Author's Note: There's a story somewhere in the Old Testament where God gets mad at the Hebrews for something, so he decides to allow an evil king to take over for a while to make them suffer. In one the scenarios, the king tortures seven sons and their mother to death for refusing to eat pork and renounce God. That's pretty much where I got the idea for this. That and also the fact that the new Narnia film is going to have an extra scene showing Tumnus in Jadis' dungeon.

On with the story.

The dungeons of the White Witch were not as cold as Tumnus had expected them to be. The only thing the ice caused was his breath to become visible and his hands and ears to become numb at times.

Of course there were also the chains on his wrists and around his throat; these were made out of ice that refused to break.

The cells were small and made out of the same material as the chains, with a small window in the door blocked by iron bars.

A sob caught his attention and Tumnus tilted his head to one side to listen. A Talking kangaroo was trying to comfort her Joey, and she was failing at it. Slowly Tumnus got to his hooves and he walked up to the door, hugging himself to try and stay warm. Closing his eyes, Tumnus imagined that he was home and playing the flute his father had left him. He began to whistle the tune and soon the Joey fell silent.

When he was done, Tumnus sat back down and he sighed as he closed his eyes and fell asleep.

In his dream he was with the Daughter of Eve Lucy, and they were dancing and singing with other Fauns and Dryads as Bacchus touched the river and turned the water into sweet red wine.

He and Lucy were about to share a cup of the wine when Tumnus was woken up by screams.

Standing up, he looked through his window and saw the kangaroo and her baby being dragged out of their cell by wolves of the secret police. The kangaroo was trying to fight back, lashing out with her fists but she was soon overtaken and brought upstairs.

Seeing that he was next to go; Tumnus sat back down and acted as if he had not heard the fighting and screaming from two cell blocks down. His door was opened and a grizzled and battle scarred black wolf came in with his teeth bared.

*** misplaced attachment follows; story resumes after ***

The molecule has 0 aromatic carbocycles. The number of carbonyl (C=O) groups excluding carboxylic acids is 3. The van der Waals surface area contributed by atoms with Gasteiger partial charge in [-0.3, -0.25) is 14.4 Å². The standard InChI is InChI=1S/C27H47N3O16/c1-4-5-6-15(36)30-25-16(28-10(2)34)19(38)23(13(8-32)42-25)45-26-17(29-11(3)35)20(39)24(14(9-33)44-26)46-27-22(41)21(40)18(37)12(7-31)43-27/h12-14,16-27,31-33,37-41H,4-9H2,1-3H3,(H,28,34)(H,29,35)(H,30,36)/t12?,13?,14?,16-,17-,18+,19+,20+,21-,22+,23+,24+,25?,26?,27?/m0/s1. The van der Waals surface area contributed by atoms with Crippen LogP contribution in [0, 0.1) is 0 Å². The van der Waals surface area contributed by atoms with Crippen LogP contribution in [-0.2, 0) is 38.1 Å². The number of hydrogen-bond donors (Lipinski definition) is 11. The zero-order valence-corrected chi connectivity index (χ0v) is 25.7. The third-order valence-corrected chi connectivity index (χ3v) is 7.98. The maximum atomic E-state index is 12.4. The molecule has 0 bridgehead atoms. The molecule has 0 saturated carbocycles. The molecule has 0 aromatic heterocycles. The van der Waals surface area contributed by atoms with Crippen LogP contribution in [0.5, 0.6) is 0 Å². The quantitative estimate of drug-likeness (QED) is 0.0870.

"Try and fight me!" he snarled. "I do so wish you would. I have not tasted Faun flesh in such a long time you know."

"I'm not going to fight you." Tumnus said simply. The wolf growled and Tumnus merely looked at him. "The White Witch would be quite annoyed with you if I was harmed." He pointed out, remembering Maugrim specifically telling his wolves not to bite the Faun at the time of his arrest.

"That may be true, but you could always get hurt while being subdued! Now start moving, Faun." The wolf snarled, knowing that Tumnus was right about not harming him. As they walked the wolf growled to itself, and occasionally nipped at Tumnus' heels.

Before Tumnus was brought into Jadis' throne room, he was forced to watch as three Dwarves dragged out a new statue; the kangaroo had crouched over her baby to try and protect him, but she had failed and now both were stone.

"Move, Faun!"

Tumnus was shoved into the room and with a clattering of chains he fell to his hands and knees. He bowed his head instinctively, not wishing to look into Jadis' eyes.

"I had such high hopes for you, Tumnus." He looked up ever so slightly, and he saw Jadis sitting on her ice throne, a scepter made out of ice and topped with a crystal resting in her lap. On a table beside her there rested a knife of stone and a wand; the weapons she was known most for using.

"What I don't understand is why you would forsake me for a Daughter of Eve." She continued calmly, smiling sweetly at him. Slowly she got to her feet, and she walked up to him. "Did you fall in love with her? Is that what happened?"

Tumnus was silent, not out of fear but out of confusion. The confusion was caused by a kind of warmth that he felt growing inside of him, and a slight smile touched his lips.

"Answer Her Majesty, scum!" Maugrim snarled.

"She showed me the truth." Tumnus said softly.

"Truth? But I am the truth, Tumnus." Jadis pointed out gently. "I always have and I always will be the truth."

"No, you're not."

The room was silent for a few moments and then Maugrim started to growl and bare his teeth at Tumnus.

"Shall I tear out his lying throat?" Jadis laughed and shook her head, looking down at Tumnus with a sad look; despite the fact that her eyes burned with rage.

"You've become insane. Of course I'm the truth." She said.

"Aslan is the truth." Tumnus said. "I turned my back on him and now I am being punished for it, but I know that he will not stay angry for long. Aslan has always been the truth and you are nothing but lies!"

The only change in Jadis' face was her lip tilted slightly to the right in a tiny snarl.

"Now you have committed heresy as well as treachery." She said softly.

"I do not speak heresy." Tumnus said, and he looked up at her, his eyes unafraid of her powers anymore. "I speak the truth. I speak of the lion Aslan!" Jadis turned her back to Tumnus and she leaned down to whisper with Maugrim and her assistant Dwarf Ginarrbrik. They spoke for a few minutes before she turned back to Tumnus, her smile becoming a real one now, not the false one she had been wearing before. This one was filled with evil, and her teeth were showing like a wolf baring their fangs.